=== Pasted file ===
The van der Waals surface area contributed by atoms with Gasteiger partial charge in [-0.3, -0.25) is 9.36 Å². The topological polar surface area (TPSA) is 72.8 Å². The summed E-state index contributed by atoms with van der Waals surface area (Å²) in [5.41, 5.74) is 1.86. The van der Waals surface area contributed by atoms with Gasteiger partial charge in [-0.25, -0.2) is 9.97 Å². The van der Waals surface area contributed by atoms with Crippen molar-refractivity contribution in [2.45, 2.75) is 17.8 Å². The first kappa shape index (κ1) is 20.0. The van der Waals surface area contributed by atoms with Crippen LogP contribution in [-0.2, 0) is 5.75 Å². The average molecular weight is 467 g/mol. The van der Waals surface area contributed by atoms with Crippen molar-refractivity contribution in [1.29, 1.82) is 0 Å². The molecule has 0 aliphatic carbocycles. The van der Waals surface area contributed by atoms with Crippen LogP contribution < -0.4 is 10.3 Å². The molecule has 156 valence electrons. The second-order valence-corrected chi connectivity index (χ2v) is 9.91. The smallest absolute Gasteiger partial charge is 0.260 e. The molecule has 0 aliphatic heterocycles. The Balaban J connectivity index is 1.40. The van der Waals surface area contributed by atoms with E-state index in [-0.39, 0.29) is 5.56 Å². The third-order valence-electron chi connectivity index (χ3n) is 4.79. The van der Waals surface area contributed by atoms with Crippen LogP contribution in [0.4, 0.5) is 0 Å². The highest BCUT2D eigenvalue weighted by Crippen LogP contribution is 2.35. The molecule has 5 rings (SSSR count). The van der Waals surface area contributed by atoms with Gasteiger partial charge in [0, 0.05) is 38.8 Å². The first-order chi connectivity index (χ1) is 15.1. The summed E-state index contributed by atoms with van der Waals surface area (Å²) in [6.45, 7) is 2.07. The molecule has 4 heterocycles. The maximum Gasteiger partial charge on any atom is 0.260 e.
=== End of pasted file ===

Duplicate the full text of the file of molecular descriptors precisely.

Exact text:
The van der Waals surface area contributed by atoms with Gasteiger partial charge in [-0.3, -0.25) is 9.36 Å². The topological polar surface area (TPSA) is 72.8 Å². The summed E-state index contributed by atoms with van der Waals surface area (Å²) in [5.41, 5.74) is 1.86. The van der Waals surface area contributed by atoms with Gasteiger partial charge in [-0.25, -0.2) is 9.97 Å². The van der Waals surface area contributed by atoms with Crippen molar-refractivity contribution in [2.45, 2.75) is 17.8 Å². The first kappa shape index (κ1) is 20.0. The van der Waals surface area contributed by atoms with Crippen LogP contribution in [-0.2, 0) is 5.75 Å². The average molecular weight is 467 g/mol. The van der Waals surface area contributed by atoms with Crippen molar-refractivity contribution in [1.29, 1.82) is 0 Å². The molecule has 0 aliphatic carbocycles. The van der Waals surface area contributed by atoms with Crippen LogP contribution < -0.4 is 10.3 Å². The molecule has 156 valence electrons. The second-order valence-corrected chi connectivity index (χ2v) is 9.91. The smallest absolute Gasteiger partial charge is 0.260 e. The molecule has 0 aliphatic heterocycles. The Balaban J connectivity index is 1.40. The van der Waals surface area contributed by atoms with E-state index in [-0.39, 0.29) is 5.56 Å². The third-order valence-electron chi connectivity index (χ3n) is 4.79. The van der Waals surface area contributed by atoms with Crippen LogP contribution in [0.4, 0.5) is 0 Å². The highest BCUT2D eigenvalue weighted by Crippen LogP contribution is 2.35. The molecule has 5 rings (SSSR count). The van der Waals surface area contributed by atoms with Gasteiger partial charge in [0, 0.05) is 38.8 Å². The first-order chi connectivity index (χ1) is 15.1. The summed E-state index contributed by atoms with van der Waals surface area (Å²) in [6.45, 7) is 2.07. The molecule has 4 heterocycles. The maximum Gasteiger partial charge on any atom is 0.260 e.